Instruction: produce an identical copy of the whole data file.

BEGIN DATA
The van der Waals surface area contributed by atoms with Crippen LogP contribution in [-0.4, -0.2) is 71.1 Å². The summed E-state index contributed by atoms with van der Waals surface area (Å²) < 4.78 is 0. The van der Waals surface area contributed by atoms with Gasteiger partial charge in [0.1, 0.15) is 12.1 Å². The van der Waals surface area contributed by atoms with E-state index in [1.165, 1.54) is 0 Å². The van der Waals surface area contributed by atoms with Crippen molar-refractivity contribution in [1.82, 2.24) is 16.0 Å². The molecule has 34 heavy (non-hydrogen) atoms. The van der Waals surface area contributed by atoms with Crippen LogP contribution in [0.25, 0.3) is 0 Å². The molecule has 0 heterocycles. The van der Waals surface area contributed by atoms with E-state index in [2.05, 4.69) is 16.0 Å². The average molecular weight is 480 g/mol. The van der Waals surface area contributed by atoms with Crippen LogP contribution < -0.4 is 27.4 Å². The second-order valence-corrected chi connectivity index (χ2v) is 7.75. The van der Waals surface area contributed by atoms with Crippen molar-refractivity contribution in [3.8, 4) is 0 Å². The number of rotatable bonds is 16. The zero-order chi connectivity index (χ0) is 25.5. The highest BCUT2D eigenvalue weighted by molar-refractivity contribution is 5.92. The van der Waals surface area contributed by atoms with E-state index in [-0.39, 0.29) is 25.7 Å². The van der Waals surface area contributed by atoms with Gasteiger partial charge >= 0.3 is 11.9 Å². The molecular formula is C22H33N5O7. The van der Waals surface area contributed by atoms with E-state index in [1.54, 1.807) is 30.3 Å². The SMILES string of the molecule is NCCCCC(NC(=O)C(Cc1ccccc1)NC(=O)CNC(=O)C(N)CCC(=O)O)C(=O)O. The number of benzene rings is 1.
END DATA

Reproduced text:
The van der Waals surface area contributed by atoms with Crippen LogP contribution in [-0.4, -0.2) is 71.1 Å². The summed E-state index contributed by atoms with van der Waals surface area (Å²) < 4.78 is 0. The van der Waals surface area contributed by atoms with Gasteiger partial charge in [0.1, 0.15) is 12.1 Å². The van der Waals surface area contributed by atoms with E-state index in [1.165, 1.54) is 0 Å². The van der Waals surface area contributed by atoms with Crippen molar-refractivity contribution in [1.82, 2.24) is 16.0 Å². The molecule has 34 heavy (non-hydrogen) atoms. The van der Waals surface area contributed by atoms with Crippen LogP contribution in [0.25, 0.3) is 0 Å². The molecule has 0 heterocycles. The van der Waals surface area contributed by atoms with E-state index in [2.05, 4.69) is 16.0 Å². The average molecular weight is 480 g/mol. The van der Waals surface area contributed by atoms with Crippen LogP contribution < -0.4 is 27.4 Å². The second-order valence-corrected chi connectivity index (χ2v) is 7.75. The van der Waals surface area contributed by atoms with Crippen molar-refractivity contribution in [3.8, 4) is 0 Å². The number of rotatable bonds is 16. The zero-order chi connectivity index (χ0) is 25.5. The highest BCUT2D eigenvalue weighted by molar-refractivity contribution is 5.92. The van der Waals surface area contributed by atoms with E-state index in [-0.39, 0.29) is 25.7 Å². The van der Waals surface area contributed by atoms with Gasteiger partial charge >= 0.3 is 11.9 Å². The molecular formula is C22H33N5O7. The van der Waals surface area contributed by atoms with E-state index in [1.54, 1.807) is 30.3 Å². The SMILES string of the molecule is NCCCCC(NC(=O)C(Cc1ccccc1)NC(=O)CNC(=O)C(N)CCC(=O)O)C(=O)O. The number of benzene rings is 1.